Ph.D. in Mathematical Sciences
Degree Requirements
Ph.D. students are admitted to the applied mathematics track or the applied statistics and probability track. In either track, students must fulfill the requirements for the doctor of philosophy as specified in this catalog. Students entering with a bachelor’s degree must complete 36 credits of coursework. Those students entering with a master’s degree in mathematical sciences or equivalent must complete 12 credits of advanced 700-level coursework. Specific courses of study are planned in consultation with a faculty advisor and are subject to approval. In general, students are encouraged to take courses both in mathematics and in areas of application. To graduate, students must have an approved dissertation and are expected to attain an overall GPA of at least 3.0.
Seminar: In addition to the minimum degree credits required, all doctoral students must enroll each semester in MATH 791 Graduate Seminar.
Ph.D. in Mathematical Sciences (students with a Master's degree in Mathematical Sciences or equivalent)
Code | Title | Credits |
---|---|---|
Electives | ||
700-level courses ^{1} | 12 | |
Dissertation | ||
Doct Dissertation & Res ^{2} | ||
Pre Doctoral Research ^{2} | ||
Seminar | ||
Graduate Seminar ^{3} | ||
Total Credits | 12 |
- ^{ 1 }
No more than 6 credits may be MATH 725 Independent Study. 700-level courses may be substituted by 600-level courses if the academic advisor appeals on behalf of the student to the Office of Graduate Studies and receives approval. Whether or not a program requires additional courses above the aforementioned minimum requirements, a Ph.D. student's dissertation committee may ask the student to take additional courses.
- ^{ 2 }
Ph.D. students who pass the written and oral qualifying examination must then register for the 1-credit dissertation course (MATH 790 Doct Dissertation & Res) each semester until they complete all degree requirements. Students may take courses simultaneously with the 790 or 792 (Pre Doctoral Research) course as per Ph.D. program guidelines or dissertation committee recommendation.
- ^{ 3 }
Students must register eight semesters for this seminar. Part-time students may request that this requirement be waived for some semesters.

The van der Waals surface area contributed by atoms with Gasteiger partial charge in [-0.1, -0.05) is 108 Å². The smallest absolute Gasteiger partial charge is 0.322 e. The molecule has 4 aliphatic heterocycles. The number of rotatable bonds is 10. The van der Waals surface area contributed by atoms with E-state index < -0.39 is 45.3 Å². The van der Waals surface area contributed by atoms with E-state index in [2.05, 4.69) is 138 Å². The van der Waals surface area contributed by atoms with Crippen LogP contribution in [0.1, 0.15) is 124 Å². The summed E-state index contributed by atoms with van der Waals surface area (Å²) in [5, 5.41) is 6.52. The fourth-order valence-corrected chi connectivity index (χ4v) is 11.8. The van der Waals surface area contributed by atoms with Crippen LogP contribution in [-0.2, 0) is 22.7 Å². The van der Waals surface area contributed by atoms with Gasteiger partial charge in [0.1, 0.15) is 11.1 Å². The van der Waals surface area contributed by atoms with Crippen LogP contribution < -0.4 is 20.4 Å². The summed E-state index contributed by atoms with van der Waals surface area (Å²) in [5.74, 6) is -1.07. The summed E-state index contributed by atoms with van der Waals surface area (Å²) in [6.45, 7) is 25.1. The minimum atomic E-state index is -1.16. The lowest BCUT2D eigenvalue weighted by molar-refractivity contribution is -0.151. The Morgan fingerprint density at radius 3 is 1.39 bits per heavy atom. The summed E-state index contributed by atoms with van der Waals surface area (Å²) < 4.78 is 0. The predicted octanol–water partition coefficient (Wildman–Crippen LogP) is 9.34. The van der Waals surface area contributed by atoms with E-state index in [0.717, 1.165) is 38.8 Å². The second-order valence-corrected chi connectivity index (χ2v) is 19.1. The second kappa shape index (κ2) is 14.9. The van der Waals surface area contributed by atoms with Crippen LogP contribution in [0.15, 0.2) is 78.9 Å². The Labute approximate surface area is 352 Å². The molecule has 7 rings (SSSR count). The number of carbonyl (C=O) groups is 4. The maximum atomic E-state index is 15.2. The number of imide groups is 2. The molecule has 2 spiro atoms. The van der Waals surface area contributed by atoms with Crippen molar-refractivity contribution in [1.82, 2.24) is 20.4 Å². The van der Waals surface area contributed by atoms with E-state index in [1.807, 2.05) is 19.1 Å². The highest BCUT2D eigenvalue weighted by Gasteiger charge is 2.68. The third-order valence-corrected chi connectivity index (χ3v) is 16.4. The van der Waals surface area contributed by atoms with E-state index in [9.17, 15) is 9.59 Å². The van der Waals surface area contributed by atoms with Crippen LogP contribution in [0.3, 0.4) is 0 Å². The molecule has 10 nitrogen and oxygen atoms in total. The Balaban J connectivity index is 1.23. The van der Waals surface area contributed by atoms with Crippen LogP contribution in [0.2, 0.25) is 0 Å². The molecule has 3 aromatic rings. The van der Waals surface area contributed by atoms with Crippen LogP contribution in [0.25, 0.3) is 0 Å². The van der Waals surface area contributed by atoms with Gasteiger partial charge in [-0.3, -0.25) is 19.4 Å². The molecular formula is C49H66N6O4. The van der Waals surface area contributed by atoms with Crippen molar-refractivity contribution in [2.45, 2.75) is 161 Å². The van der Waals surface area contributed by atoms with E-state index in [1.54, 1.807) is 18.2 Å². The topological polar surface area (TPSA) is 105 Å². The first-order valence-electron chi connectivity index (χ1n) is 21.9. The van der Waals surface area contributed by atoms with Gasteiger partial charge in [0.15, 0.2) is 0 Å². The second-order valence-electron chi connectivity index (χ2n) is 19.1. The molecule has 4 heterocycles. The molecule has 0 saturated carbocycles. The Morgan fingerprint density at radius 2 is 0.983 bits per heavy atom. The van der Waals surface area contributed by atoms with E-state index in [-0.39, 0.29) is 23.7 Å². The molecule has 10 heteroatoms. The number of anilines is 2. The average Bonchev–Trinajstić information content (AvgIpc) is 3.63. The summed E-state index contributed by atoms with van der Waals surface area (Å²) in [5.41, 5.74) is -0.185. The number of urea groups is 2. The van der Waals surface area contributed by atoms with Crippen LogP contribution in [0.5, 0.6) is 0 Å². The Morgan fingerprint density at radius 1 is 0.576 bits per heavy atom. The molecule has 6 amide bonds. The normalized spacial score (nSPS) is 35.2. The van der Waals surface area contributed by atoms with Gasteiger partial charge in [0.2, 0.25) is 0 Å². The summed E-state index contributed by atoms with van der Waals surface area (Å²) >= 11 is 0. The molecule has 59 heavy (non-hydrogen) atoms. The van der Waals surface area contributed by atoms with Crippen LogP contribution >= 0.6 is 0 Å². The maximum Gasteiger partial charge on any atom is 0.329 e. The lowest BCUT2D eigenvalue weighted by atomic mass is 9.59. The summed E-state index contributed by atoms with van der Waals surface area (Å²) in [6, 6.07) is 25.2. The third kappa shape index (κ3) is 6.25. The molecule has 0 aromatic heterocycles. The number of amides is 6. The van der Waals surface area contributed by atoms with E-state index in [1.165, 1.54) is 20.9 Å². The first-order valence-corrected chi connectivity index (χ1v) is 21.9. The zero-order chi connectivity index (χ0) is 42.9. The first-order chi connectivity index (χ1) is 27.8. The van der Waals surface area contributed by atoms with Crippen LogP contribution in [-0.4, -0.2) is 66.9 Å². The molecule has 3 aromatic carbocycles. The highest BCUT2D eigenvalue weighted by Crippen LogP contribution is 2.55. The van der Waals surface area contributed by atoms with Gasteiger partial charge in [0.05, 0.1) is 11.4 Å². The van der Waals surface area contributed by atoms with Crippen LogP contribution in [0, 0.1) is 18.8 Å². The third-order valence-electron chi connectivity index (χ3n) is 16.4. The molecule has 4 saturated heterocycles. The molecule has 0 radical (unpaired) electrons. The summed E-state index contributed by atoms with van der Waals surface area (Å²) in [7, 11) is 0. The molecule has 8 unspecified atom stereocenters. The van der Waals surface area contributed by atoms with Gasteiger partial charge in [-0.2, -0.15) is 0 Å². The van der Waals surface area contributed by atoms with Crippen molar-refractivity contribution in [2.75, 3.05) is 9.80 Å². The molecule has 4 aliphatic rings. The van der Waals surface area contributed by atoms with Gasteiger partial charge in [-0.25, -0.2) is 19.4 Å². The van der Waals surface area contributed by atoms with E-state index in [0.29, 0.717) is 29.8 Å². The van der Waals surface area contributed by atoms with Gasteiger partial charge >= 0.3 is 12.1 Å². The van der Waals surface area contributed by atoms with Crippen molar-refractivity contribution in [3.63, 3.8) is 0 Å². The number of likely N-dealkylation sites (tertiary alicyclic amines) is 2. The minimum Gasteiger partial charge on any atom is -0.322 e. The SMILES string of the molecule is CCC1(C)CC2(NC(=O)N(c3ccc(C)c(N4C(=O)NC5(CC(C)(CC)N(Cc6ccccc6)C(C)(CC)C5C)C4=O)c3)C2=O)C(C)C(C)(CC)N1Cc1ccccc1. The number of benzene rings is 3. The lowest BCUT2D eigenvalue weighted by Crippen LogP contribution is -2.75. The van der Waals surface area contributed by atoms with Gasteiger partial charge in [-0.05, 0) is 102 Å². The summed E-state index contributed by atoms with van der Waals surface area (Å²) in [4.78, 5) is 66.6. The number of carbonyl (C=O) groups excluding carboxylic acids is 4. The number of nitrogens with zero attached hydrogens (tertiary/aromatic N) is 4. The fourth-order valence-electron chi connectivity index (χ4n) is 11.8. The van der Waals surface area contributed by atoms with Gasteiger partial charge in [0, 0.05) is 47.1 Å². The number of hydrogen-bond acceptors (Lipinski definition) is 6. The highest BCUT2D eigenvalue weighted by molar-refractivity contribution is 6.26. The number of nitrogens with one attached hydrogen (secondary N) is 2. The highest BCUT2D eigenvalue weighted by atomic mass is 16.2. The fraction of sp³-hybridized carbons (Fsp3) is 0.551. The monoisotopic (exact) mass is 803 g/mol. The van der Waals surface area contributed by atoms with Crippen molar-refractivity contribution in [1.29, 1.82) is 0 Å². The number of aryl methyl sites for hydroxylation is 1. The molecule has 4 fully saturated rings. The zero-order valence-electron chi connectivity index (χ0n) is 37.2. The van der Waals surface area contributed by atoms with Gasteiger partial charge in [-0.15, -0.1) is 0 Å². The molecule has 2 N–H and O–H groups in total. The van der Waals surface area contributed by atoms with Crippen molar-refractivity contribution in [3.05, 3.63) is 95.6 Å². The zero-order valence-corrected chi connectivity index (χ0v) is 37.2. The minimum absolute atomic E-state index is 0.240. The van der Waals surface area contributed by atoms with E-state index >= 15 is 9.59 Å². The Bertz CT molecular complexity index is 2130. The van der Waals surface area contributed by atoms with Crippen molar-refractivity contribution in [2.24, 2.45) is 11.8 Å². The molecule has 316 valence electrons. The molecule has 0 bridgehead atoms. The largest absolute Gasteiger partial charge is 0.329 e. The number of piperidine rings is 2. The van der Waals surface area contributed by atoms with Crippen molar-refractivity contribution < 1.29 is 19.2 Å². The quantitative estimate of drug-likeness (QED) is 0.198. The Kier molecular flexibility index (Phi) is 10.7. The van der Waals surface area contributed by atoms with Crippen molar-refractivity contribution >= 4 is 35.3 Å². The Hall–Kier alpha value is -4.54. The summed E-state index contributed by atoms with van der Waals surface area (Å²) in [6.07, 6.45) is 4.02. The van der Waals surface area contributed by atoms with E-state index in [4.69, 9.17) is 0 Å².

Ph.D. in Mathematical Sciences (students with a Bachelor’s degree in Mathematical Sciences or equivalent)
Code | Title | Credits |
---|---|---|
Electives | ||
600 and 700-level courses ^{1} | 36 | |
Dissertation | ||
Doct Dissertation & Res ^{2} | ||
Pre Doctoral Research ^{2} | ||
Seminar | ||
Graduate Seminar ^{3} | ||
Total Credits | 36 |
- ^{ 1 }
Ph.D. students with a recognized Baccalaureate degree are required to take eight 600-level or 700-level 3-credit courses (24 credits) of coursework as well as four additional 700-level 3-credit courses (12 credits), for a total of twelve 3-credit courses (36 credits). No more than 6 credits may be MATH 725 Independent Study. 700-level courses may be substituted by 600-level courses if the academic advisor appeals on behalf of the student to the Office of Graduate Studies and receives approval. Whether or not a program requires additional courses above the aforementioned minimum requirements, a Ph.D. student's dissertation committee may ask the student to take additional courses.
- ^{ 2 }
Ph.D. students who pass the written and oral qualifying examination must then register for the 1-credit dissertation course (MATH 790 Doct Dissertation & Res) each semester until they complete all degree requirements. Students may take courses simultaneously with the 790 or 792 course (Pre Doctoral Research) as per Ph.D. program guidelines or dissertation committee recommendation.
Students must register eight semesters for this seminar. Part-time students may request that this requirement be waived for some semesters.
Courses: A typical schedule of courses for the first two semesters in Applied Mathematics consists of the following:
First Year | ||
---|---|---|
1st Semester | Credits | |
MATH 599 | Teaching in Mathematics | 3 |
MATH 613 | Advanced Applied Mathematics I: Modeling | 3 |
MATH 631 | Linear Algebra | 3 |
MATH 645 | Analysis I | 3 |
MATH 651 | Methods of Applied Mathematics I | 3 |
Term Credits | 15 | |
2nd Semester | ||
MATH 614 | Numerical Methods I | 3 |
MATH 656 | Complex Variables I | 3 |
MATH 689 | Advanced Applied Mathematics II: Ordinary Differential Equations | 3 |
MATH 745 | Analysis II | 3 |
Term Credits | 12 | |
Total Credits | 27 |
Courses: A typical schedule of courses for the first two semesters in Applied Probability and Statistics consists of the following:
First Year | ||
---|---|---|
1st Semester | Credits | |
MATH 599 | Teaching in Mathematics | 3 |
MATH 631 | Linear Algebra | 3 |
MATH 644 | Regression Analysis Methods | 3 |
MATH 645 | Analysis I | 3 |
MATH 662 | Probability Distributions | 3 |
Term Credits | 15 | |
2nd Semester | ||
MATH 665 | Statistical Inference | 3 |